Scalability is a crucial aspect of modern application development. Depending on your platform, scalability can take different forms. On devices and personal systems, applications need to scale up to use multiple cores efficiently in order to deliver a quality user experience. On servers, applications also need to scale out to distribute work across systems.
The Scala programming language is designed around scalability. It gives you the tools you need to spread work across multiple cores with minimal impact on your application design. When combined with the open source Akka toolkit it also allows you to easily spread your application across multiple systems.
Scala additionally offers the advantage of building on the Java™ programming language and platform. Not only can you use all the familiar Java libraries directly in your Scala code, you can also intermingle Scala with existing or new Java code. Akka also works with both Scala and Java code, and although it's been easier to use Akka with Scala in the past the new Java 8 lambdas feature is bringing the two languages to a more equal footing.
The site name emphasizes the Scala language since that's central to my view of developing scalable applications, but the site is actually devoted to helping developers learn about building scalable applications with Java, Scala, and Akka, with other toolkits and extensions to come in the future.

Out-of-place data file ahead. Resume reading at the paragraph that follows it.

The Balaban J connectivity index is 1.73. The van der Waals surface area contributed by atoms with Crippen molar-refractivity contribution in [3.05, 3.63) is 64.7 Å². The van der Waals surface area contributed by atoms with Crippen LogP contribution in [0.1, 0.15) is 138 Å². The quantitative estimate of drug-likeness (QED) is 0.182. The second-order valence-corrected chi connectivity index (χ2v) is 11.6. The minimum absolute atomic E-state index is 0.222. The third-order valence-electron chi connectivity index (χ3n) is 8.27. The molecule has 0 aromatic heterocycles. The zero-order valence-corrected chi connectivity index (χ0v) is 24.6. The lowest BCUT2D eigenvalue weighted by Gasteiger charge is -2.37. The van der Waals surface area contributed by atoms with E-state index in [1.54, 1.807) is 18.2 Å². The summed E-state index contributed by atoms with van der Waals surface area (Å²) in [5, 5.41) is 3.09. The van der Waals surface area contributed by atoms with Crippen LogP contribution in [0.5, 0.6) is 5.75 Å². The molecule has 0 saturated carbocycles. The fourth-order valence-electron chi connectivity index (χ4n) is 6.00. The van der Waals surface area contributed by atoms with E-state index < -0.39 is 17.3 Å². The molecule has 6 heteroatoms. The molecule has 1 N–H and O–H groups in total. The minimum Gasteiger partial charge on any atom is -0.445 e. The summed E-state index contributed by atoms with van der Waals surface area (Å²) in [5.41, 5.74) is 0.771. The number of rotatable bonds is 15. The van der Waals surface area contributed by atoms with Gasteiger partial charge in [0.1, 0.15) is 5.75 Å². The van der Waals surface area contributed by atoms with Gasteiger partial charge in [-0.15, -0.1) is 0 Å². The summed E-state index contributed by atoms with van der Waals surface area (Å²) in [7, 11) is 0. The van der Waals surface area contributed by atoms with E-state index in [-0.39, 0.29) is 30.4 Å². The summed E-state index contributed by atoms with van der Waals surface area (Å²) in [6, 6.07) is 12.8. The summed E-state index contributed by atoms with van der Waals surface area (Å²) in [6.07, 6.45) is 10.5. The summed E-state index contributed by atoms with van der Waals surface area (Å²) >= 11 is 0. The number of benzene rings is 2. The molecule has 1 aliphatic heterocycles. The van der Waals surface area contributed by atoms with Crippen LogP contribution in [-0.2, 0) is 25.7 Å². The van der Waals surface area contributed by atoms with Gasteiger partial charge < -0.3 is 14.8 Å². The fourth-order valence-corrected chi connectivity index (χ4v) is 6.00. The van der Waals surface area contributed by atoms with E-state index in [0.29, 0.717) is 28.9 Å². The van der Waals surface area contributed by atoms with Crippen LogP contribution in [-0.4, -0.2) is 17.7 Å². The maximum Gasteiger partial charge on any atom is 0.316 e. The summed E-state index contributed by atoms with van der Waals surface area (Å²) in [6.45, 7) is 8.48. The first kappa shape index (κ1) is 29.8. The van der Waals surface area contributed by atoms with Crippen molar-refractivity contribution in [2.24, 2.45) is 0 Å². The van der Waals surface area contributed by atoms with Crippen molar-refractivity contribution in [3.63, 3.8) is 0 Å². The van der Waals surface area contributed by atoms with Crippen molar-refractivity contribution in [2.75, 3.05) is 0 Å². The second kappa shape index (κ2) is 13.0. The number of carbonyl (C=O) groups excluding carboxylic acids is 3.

Looking for help with scalability or performance issues, in Java or Scala? Email me to find out about my consulting, training, or mentoring services.
My new IBM developerWorks® JVM Concurrency series is just getting started, with the first two articles now online (along with a companion article to the second one):
- JVM concurrency: Java and Scala concurrency basics
- Java 8 language changes
- JVM concurrency: Java 8 concurrency basics
The Scalable Scala blog on this site includes background and added information on the articles.
Akka Concurrency: How Java, Scala, and Akka support concurrent programming – and why you need to use it is my presentation to the Wellington Java Users Group meeting on 18 December 2013. You can view the full video on Vimeo as Part 1 and Part 2. Click the image below to view the slide set (use mouse clicks or arrow keys to move through the slides, or scroll with your mouse wheel).